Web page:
Voices from the Field

Voices from the Field is a place for administrators, teachers, school support staff, community, and family members to learn what experts -- researchers, practitioners, family -- from across the country think by reading a short post that includes the latest promising practices on a range of school climate topics, along with references and related resources.

How can schools successfully build the social and emotional competencies of high school students?

Social and emotional learning (SEL) is an essential part of all students’ education across all grade levels. But what does that look like at different developmental stages, and how can SEL best support students’ learning and development across PreK-12th grade? SEL is the process through which all young people and adults acquire and apply the knowledge, skills, and attitudes to develop healthy identities, manage emotions and achieve personal and collective goals, feel and show empathy for others, establish and maintain supportive relationships, and make responsible and caring decisions.

By paying attention to students’ developmental needs, educators can create supportive learning environments and coordinate practices across classrooms, schools, families, and communities to enhance all students’ social, emotional, and academic learning.

This blogpost is part of a three-part series that addresses how to promote SEL in elementary, middle, and high schools. In this post, we share an overview of how students develop social and emotional competencies in their high school years and offer strategies for promoting SEL in high schools and classrooms, in partnership with families and communities, and in alignment with elementary and middle schools.

Students’ social and emotional competencies in high school

In their high school years, young people are forming deeper awareness of their individual identities and values. They’re building upon many social and emotional competencies (self-awareness, self-management, social awareness, relationship skills, and responsible decision-making skills) developed throughout their elementary and middle school years.

High schoolers are defining more clearly what they believe is right and wrong. This growing sense of responsibility helps them form clearer ideas about their life goals and how they want to contribute to the world around them.

Teenagers are also spending more time with peers and forming more mature relationships, including exploring romance and sexuality. They can more deeply understand different perspectives and emotions. At the same time, they may be experiencing more mental health challenges, such as coping with anxiety or depression.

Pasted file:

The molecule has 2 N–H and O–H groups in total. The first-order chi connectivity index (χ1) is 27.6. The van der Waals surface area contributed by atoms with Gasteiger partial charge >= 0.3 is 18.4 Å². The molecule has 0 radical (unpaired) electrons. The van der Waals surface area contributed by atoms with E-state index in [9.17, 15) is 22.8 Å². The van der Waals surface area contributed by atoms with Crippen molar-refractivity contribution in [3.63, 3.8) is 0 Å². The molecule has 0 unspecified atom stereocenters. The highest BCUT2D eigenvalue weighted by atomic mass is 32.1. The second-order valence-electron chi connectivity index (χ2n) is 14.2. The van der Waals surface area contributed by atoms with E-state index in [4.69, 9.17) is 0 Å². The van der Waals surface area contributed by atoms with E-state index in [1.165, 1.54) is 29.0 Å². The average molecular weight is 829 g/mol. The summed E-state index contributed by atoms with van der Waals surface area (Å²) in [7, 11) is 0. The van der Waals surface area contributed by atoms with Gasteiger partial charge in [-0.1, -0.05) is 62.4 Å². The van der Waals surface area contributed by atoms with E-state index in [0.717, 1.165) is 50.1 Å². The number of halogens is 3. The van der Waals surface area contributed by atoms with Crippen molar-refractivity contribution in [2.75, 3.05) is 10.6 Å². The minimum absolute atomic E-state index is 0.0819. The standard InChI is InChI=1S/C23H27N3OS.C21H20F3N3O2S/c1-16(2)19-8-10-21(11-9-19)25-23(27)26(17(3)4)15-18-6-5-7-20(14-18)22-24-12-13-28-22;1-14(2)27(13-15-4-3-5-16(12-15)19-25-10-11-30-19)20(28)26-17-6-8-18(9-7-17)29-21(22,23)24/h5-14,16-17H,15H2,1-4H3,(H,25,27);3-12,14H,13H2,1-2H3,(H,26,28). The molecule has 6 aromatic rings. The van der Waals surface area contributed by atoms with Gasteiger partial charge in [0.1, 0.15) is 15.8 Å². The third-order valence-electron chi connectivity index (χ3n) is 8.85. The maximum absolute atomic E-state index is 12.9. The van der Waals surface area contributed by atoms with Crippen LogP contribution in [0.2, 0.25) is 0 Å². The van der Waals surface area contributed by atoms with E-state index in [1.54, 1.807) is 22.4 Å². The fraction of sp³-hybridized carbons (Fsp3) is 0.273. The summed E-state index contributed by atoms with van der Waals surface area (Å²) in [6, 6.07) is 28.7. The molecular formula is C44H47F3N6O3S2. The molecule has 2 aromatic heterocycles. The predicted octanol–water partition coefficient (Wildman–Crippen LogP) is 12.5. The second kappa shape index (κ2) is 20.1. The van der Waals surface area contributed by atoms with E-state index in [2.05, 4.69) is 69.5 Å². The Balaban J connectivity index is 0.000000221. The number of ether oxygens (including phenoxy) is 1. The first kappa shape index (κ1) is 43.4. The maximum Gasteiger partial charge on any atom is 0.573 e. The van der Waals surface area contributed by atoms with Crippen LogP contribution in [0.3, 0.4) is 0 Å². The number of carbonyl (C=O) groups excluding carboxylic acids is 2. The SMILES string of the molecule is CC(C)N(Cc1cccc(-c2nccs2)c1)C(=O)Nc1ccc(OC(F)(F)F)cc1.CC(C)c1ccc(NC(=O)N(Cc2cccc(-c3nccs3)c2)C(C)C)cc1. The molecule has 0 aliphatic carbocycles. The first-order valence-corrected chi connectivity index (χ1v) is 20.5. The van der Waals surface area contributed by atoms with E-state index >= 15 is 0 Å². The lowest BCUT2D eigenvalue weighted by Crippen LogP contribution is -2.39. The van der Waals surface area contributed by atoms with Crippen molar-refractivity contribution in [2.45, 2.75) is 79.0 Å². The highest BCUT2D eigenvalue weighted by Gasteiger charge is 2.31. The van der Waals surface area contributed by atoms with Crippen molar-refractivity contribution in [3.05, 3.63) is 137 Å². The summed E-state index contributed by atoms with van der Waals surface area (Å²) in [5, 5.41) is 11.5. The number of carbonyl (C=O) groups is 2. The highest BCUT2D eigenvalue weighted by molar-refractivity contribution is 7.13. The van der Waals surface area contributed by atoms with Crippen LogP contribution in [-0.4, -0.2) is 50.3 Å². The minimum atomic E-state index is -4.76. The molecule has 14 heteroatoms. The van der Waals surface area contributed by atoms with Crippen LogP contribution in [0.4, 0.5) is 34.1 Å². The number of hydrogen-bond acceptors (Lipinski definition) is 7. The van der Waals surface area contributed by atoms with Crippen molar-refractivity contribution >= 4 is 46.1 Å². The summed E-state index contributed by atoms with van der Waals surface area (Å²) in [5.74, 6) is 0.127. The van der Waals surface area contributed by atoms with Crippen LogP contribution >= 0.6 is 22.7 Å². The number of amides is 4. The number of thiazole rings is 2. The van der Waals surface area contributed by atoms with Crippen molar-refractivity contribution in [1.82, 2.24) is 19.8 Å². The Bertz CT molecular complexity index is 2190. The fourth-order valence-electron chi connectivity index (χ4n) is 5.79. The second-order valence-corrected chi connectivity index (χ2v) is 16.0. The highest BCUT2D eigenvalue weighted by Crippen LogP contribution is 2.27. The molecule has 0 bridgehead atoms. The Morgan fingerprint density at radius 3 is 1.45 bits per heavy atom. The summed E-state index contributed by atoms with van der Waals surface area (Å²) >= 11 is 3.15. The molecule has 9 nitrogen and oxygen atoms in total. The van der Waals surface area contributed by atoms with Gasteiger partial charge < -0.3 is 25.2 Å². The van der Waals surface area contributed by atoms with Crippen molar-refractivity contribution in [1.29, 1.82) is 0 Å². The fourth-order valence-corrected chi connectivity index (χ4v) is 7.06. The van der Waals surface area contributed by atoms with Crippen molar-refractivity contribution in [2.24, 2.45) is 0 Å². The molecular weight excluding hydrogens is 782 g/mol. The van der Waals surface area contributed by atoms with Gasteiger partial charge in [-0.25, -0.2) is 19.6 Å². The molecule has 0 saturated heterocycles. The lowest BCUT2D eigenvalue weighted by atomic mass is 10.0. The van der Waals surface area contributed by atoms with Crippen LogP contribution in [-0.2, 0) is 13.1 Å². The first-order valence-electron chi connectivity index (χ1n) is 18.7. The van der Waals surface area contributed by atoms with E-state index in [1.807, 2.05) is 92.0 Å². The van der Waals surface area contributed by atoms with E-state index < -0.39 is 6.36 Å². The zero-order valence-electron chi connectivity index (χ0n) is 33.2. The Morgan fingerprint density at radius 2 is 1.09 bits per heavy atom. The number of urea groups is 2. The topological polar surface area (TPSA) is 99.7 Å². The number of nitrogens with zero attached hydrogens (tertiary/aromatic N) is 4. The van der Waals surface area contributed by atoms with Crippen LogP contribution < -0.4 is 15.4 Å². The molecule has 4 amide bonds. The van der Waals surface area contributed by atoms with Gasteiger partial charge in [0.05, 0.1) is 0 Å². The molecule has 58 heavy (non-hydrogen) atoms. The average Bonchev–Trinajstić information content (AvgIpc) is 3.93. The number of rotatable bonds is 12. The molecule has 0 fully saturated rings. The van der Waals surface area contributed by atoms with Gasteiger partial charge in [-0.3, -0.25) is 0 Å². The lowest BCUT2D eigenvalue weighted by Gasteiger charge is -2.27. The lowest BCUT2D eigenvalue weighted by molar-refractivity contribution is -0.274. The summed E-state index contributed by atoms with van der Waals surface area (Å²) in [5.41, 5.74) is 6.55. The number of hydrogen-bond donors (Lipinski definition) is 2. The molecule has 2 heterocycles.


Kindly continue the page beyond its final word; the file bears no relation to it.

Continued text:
While high schoolers have a strong sense independence, adults continue to play important roles in their lives. During these years, SEL continues to be essential for supporting teens in their healthy development.

Based on an understanding of how students develop generally and built social and emotional competencies specifically, many districts and states have established learning standards to help articulate what students should know and be able to do in high school and other grades (see details on SEL standards by state). Below are a few examples from state and district SEL standards at the high school level; click each link to see the full set of standards.



Social awareness:

Relationship skills:

Responsible decision making:

Promoting students’ SEL in high school

High school students see the value of SEL but say their schools should be doing more to promote their social and emotional growth, according to a 2018 report. High school students and educators are faced with an increasing number of priorities and demands, which can make SEL implementation more challenging. However, high schools offer many important opportunities for learning and practicing social and emotional competencies. SEL can support many existing high school priorities, such as promoting mental health, civic learning, or workforce readiness.

It is important to anchor SEL efforts in evidence-based programs and practices that ensure all students have high-quality learning opportunities. Look for universal programs that align with local high school SEL standards, goals, and needs. SEL programs may focus on explicitly teaching social and emotional skills, embedding SEL into academic curriculum, promoting SEL through teaching practices, and/or using system-level strategies to promote SEL. (Review evidence-based high school SEL programs.)

By using a schoolwide approach that incorporates evidence-based programs and embeds SEL throughout all interactions and experiences, high schools can weave SEL throughout classrooms, schoolwide, and in partnership with families and communities:

 In classrooms, students have opportunities to practice SEL through academic learning, relationship-building, and explicit lessons on social and emotional skills. Teaching practices that integrate a focus on SEL such as cooperative learning structures or youth-led discussions provide opportunities for students to use their voice, collaborate with peers, and make deeper connections to what they’re learning. As high school students develop a deeper sense of who they are and what matters to them, it’s also important that classroom learning reflects students’ identities, communities, values, and concerns and that students can learn from others who have different backgrounds and perspectives. (See examples of SEL in high school English Language Arts and as part of discussions around community issues.)